Catholic Schools Week

Catholic Schools Week begins today. Please read some thoughts on Catholic Schools taken from the letters of  Rev. Peter A. Rosazza, Auxiliary Bishop of Hartford and Salvatore R. Matano, Bishop of Burlington, who plead with us – Support Our Catholic Schools – they real treasure for Our Church and Our Society.

The US Conference of Bishops’ document states: “The Catholic community is encouraged at every level to support the work of our Catholic elementary and secondary schools, keeping them available and accessible to as many parents   as possible. Therefore, we the Catholic bishops of the United States strongly encourage our clergy and laity to market and support Catholic elementary and secondary schools as one of our church’s primary missions.”

Indeed, Jesus was and is The Teacher. He taught us how to pray to “Our Father;” and to seek forgiveness from the source of all mercy. Every miracle He performed, every teaching that He proclaimed identified Him as the Way, the Truth and the Life. (Cf. John 14:6).

So it is, then, that teaching is a vital and integral part of the life of the Catholic Church. In imitation of Jesus, we are to teach as He taught. This is the primary mission of our Catholic schools: to assist parents in their role as the first and best teachers of their children in the ways of the Christian life. Our Catholic schools are committed to providing a complete education for our children which unites mind, spirit, heart and soul. In our schools, faith in Jesus provides the foundation upon which all subjects develop the human person. One has only to contemplate the great works of literature, outstanding musical settings, and the magnificent works of art, which all found their inspiration in the Christ event.

Our Catholic schools are necessary institutions to fulfill the mandate of Jesus to His disciples: “Go, therefore, make disciples of all the nations; baptize them in the name of the Father and of the Son and of the Holy Spirit, and teach them to observe all the commands I gave you.” (Matthew 28: 19-20). Building upon this theme, His Holiness, Pope Benedict XVI, in his address to the Community of Catholic Education at The Catholic University of America on April 17, 2008, stated: “Education is integral to the mission of the Church to proclaim the Good News. First and foremost every Catholic institution is a place to encounter the living God who in Jesus Christ reveals his transforming love and truth.” Our Holy Father goes on to mention specifically the importance of Catholic schools in this work of evangelization: “The Catholic community here has in fact made education one of its highest priorities. This undertaking has not come without great sacrifice. Towering figures, like Saint Elizabeth Ann Seton and other founders and foundresses, with great tenacity and foresight, laid the foundations of what is today a remarkable network of parochial schools contributing to the spiritual well-being of the Church and the nation.”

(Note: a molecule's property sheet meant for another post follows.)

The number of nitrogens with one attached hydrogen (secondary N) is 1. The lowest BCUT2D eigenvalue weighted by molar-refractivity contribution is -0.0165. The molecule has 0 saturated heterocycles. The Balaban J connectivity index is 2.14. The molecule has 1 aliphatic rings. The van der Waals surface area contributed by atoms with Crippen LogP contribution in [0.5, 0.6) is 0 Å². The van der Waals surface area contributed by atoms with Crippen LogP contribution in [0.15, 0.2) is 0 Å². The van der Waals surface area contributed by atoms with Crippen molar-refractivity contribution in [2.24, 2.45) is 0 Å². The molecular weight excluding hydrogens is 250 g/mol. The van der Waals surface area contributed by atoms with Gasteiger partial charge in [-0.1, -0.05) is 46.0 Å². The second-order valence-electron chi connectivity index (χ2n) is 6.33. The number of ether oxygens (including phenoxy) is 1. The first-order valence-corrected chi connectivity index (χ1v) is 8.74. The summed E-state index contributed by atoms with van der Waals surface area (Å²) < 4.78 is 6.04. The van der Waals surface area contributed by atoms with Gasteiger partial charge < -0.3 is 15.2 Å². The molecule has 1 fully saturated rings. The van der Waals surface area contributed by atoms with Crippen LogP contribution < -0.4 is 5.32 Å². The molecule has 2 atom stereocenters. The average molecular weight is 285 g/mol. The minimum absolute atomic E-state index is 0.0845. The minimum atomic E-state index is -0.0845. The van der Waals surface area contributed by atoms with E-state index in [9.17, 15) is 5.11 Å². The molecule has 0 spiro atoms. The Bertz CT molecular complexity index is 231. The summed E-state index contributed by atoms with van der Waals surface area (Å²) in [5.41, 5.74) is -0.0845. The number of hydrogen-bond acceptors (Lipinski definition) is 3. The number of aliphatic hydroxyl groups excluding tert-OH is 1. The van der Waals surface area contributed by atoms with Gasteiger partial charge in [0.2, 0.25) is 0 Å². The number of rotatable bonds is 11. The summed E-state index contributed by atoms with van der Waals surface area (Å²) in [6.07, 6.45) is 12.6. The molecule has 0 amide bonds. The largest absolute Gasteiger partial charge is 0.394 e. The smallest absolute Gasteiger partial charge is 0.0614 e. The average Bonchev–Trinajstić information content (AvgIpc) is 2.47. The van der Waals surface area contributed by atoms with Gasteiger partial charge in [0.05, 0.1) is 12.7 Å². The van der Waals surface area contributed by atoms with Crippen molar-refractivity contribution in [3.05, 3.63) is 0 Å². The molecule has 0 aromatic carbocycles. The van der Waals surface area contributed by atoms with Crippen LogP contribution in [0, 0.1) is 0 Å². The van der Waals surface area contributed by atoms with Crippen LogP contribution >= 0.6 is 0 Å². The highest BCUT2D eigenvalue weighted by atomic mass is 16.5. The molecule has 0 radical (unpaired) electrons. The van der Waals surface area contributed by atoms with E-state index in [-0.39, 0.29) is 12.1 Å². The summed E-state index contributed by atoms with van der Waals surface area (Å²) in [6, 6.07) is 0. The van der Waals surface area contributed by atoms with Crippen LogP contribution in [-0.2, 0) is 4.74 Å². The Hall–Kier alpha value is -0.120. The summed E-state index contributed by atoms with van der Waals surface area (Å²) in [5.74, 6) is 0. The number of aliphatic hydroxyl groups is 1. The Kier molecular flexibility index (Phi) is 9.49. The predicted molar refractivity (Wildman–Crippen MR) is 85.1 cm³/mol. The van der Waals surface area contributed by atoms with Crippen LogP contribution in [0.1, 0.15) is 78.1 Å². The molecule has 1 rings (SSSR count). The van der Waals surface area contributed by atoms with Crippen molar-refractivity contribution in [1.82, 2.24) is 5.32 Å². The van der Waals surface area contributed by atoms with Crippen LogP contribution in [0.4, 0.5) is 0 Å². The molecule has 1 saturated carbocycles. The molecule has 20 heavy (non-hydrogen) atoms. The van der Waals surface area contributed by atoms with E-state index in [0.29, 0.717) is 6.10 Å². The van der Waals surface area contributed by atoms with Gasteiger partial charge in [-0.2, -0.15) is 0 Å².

Bishop Rosazza wrote: “Some years ago I became friendly with Marion Hepburn Grant, sister of Catherine Hepburn and mother of Catherine Houghton, who was a long time resident of West Hartford, CT. She confided to me that as a Protestant and community activist, she felt that Catholic schools were a divisive element in society. Sometime later she became aware of the work of Catholic schools and wrote an op-ed article in The Hartford Courant entitled “I am a Converted Bigot”. In the article she praised Catholic schools for three points: formation of students in moral values, excellent education accomplished at one third-the cost of public education, and effective education and formation of students who live at the poverty level. I was elated that she had come to this conclusion and for pointing out to the general public the value of our schools”, concludes Bp. Rosazza.

The success of Catholic education is a well established fact. We have a lower dropout rate (3.4%) than both public (14.4%) and other private schools (11.9%).” A study produced by Harvard University and issued in the year 2008 states that Catholic school students performed better than other students on the three basic objectives of civic education; the capacity for civic engagement or voluntary community service, political knowledge or learning, and using civic skills and political tolerance or respect for opinions different from their own. This defeats the old canard we so often hear that Catholic schools produce narrow-minded students.

 Catholic school students not only study Catholic social teachings but more importantly put them into practice through their service projects. Thus students have the opportunity to experience poverty first hand, and, guided by their teachers, ask the question, “Why are these people poor?” This is a far more complex question, which students who are immersed in Christ centered, person connected environments of Catholic schools seek to answer through faith and love of Jesus.